Internet Filtering: Are We Making Any Progress?

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School Library Connection is pleased to collaborate with ALA President Julie Todaro and her school library group Task Force to provide access to a selection of key professional development articles aligned with essential professional competencies for school librarians. We’ll be posting at least one article a day between now and April 15. These articles were hand selected from our archives by an expert panel of librarians chaired by Susan Ballard, Dorcas Hand, and Sara Kelly Johns.

Competency 2: Ethical Principles and Professional Norms

“Internet Filtering: Are We Making Any Progress?” by Helen R. Adams. School Library Connection, April 2016.

Congress approved the Children’s Internet Protection Act (CIPA) in 2000 with the best possible motives—protecting children and young adults using the “wild west” Web. Unfortunately, the legislation is misinterpreted by many school districts and has created the unintended consequence of choking off access to valuable educational resources for students and teachers.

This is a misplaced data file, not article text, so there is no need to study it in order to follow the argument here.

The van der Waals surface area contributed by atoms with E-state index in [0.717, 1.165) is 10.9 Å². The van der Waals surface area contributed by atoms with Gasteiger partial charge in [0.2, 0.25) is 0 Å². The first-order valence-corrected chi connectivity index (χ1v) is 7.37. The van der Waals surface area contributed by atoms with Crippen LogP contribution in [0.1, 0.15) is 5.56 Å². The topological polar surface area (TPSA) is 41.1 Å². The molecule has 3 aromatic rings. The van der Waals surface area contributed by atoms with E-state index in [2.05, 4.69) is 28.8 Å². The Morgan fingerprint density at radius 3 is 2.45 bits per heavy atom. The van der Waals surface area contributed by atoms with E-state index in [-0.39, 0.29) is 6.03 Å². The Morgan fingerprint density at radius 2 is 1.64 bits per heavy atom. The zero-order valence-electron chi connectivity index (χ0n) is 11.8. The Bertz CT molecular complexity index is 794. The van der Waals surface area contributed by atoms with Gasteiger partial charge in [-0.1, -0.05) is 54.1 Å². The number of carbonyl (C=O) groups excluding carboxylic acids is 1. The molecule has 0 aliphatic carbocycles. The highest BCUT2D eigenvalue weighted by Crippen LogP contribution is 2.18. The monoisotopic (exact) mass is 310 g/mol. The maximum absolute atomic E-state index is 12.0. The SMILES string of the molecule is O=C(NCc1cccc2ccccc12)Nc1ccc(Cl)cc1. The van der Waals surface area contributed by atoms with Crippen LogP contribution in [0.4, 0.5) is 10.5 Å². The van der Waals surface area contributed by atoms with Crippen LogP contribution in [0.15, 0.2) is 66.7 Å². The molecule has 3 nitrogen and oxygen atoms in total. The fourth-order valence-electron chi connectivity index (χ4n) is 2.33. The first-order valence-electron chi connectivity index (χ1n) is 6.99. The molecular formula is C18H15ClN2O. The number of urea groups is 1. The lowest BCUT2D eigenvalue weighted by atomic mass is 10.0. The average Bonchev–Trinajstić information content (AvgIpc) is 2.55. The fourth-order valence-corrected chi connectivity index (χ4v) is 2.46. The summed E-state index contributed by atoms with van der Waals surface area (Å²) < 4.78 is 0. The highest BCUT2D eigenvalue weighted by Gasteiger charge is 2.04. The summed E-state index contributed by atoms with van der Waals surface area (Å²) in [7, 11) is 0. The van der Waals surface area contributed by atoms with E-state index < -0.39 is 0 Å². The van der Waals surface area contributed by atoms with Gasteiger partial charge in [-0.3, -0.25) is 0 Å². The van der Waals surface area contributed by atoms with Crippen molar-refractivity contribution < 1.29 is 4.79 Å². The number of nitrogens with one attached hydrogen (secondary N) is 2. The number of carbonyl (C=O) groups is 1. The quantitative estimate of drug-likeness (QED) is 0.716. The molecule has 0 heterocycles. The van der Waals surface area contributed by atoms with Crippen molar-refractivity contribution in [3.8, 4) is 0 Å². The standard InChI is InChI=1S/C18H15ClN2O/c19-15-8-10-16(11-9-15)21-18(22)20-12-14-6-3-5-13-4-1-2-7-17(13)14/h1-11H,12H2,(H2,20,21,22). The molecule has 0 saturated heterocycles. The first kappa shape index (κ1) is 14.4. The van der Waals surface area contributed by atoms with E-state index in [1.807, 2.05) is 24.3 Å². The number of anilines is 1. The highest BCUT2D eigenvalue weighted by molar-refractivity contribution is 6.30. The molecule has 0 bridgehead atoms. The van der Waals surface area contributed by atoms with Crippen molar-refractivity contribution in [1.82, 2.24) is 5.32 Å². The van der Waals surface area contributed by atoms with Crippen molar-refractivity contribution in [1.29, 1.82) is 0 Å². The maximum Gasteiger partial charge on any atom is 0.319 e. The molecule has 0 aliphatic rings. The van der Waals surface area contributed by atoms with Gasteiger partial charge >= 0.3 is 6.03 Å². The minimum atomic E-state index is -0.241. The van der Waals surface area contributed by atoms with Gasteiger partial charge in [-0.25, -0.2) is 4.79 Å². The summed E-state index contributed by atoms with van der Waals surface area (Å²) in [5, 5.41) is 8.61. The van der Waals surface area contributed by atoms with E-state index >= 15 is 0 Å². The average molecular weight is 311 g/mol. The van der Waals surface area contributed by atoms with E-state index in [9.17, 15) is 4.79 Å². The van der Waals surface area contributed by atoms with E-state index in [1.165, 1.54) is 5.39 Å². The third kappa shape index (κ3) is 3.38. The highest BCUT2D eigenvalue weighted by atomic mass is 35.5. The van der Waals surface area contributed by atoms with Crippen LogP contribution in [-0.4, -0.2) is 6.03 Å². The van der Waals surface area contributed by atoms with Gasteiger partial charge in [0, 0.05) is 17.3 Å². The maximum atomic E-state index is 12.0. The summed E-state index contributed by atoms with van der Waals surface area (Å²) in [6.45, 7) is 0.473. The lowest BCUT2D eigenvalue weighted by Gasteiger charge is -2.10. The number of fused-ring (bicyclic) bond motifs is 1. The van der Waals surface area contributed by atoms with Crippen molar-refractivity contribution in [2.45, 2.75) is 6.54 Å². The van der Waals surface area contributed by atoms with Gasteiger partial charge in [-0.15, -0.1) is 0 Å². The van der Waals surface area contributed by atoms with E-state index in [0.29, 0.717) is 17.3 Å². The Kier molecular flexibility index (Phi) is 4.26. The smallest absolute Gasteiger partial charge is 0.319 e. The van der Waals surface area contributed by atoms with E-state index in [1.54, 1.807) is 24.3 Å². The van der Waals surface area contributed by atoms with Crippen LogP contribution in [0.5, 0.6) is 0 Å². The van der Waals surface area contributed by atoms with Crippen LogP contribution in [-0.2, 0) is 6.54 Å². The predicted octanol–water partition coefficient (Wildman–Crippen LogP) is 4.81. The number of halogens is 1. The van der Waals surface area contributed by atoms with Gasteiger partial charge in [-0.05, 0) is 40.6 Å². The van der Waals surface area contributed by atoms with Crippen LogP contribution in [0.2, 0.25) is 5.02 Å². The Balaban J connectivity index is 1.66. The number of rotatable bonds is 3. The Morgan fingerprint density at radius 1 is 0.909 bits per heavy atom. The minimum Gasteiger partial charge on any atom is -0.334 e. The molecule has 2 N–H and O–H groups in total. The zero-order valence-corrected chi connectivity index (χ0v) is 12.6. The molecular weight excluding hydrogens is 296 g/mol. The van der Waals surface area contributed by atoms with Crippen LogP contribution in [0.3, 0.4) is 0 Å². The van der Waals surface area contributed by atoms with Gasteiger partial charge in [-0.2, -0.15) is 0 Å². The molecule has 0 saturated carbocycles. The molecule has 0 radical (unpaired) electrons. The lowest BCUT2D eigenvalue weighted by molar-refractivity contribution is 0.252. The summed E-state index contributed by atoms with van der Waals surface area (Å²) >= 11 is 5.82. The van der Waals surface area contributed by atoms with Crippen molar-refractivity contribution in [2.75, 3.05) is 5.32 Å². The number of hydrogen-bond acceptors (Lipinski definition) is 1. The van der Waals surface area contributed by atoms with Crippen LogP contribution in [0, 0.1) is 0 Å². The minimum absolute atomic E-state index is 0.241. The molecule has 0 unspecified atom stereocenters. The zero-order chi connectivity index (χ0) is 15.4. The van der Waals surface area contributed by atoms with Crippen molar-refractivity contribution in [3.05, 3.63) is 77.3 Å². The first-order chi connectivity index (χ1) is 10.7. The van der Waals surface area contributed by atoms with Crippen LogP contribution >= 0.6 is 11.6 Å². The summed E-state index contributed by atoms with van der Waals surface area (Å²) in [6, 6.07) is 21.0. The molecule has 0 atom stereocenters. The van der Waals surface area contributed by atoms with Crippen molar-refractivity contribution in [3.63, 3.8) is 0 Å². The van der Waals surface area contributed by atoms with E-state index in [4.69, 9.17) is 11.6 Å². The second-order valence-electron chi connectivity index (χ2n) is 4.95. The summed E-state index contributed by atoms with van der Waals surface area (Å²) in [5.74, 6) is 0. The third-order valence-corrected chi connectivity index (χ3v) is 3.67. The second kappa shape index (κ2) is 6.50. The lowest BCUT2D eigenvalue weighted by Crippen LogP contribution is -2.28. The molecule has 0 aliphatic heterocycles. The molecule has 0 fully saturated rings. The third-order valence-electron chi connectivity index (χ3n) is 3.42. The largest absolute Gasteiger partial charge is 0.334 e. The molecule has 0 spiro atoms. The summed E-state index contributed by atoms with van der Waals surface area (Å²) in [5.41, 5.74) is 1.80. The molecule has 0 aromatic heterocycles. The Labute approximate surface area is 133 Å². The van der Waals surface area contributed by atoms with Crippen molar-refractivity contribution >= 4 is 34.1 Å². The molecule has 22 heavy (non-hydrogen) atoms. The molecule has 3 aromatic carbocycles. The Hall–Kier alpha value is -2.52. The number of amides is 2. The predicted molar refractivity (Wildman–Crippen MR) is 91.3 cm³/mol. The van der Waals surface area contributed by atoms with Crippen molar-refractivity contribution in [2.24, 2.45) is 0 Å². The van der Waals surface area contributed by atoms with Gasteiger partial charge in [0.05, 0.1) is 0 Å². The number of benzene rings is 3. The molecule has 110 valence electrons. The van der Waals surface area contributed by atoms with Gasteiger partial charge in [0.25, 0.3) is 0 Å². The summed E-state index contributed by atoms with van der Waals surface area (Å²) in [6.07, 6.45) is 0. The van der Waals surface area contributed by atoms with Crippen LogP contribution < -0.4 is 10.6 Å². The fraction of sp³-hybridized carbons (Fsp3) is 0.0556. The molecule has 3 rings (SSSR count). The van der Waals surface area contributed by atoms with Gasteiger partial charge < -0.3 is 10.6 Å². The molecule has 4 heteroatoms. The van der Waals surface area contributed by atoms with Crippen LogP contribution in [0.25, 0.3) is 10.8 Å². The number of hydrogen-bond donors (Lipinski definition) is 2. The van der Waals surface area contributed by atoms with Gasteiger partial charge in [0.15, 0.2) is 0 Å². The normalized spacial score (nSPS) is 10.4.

What’s the Current Filtering Situation in Schools?

Fifteen years after CIPA’s implementation, the filters in many districts continue to be overly restrictive and block far beyond the requirements of shielding against visual images that are obscene, contain child pornography, or material harmful to minors as defined by federal law (FCC). The law does not require that districts filter text, audio, social media, or interactive web tools, although filtering software routinely bars access to these resources. To compound the problem, many schools make unblocking of mislabeled, but legitimate, websites a lengthy process.

In conversations with school librarians this year, their stories have not changed. Patty, a high school librarian in Wyoming, described the process for unblocking a website in her district this way:

When students encounter a site that is blocked, they have an option to request that the page be unblocked. Since our students do not have separate logins when using school equipment, there is no way for the IT Department to know who initiated the request, so individual students are not notified of the status of their request.

When a teacher requests that a site be unblocked, he emails our District Network Engineer, who reviews the request and then responds to the individual teacher. Regardless of whether an unblocking request comes from a student or a teacher, the response can take minutes, hours, or days. Our District Technology Department’s workload means they cannot address the requests within a timeframe that meets the real-time needs of teachers and students.

(Patty, email message to author, November 16, 2015).

Patty, her students, and colleagues are not alone. Librarians across the country, including Rae Ann, an elementary librarian in Pennsylvania, continue to find the process for unblocking a website to be long and a hindrance to instructional preparation.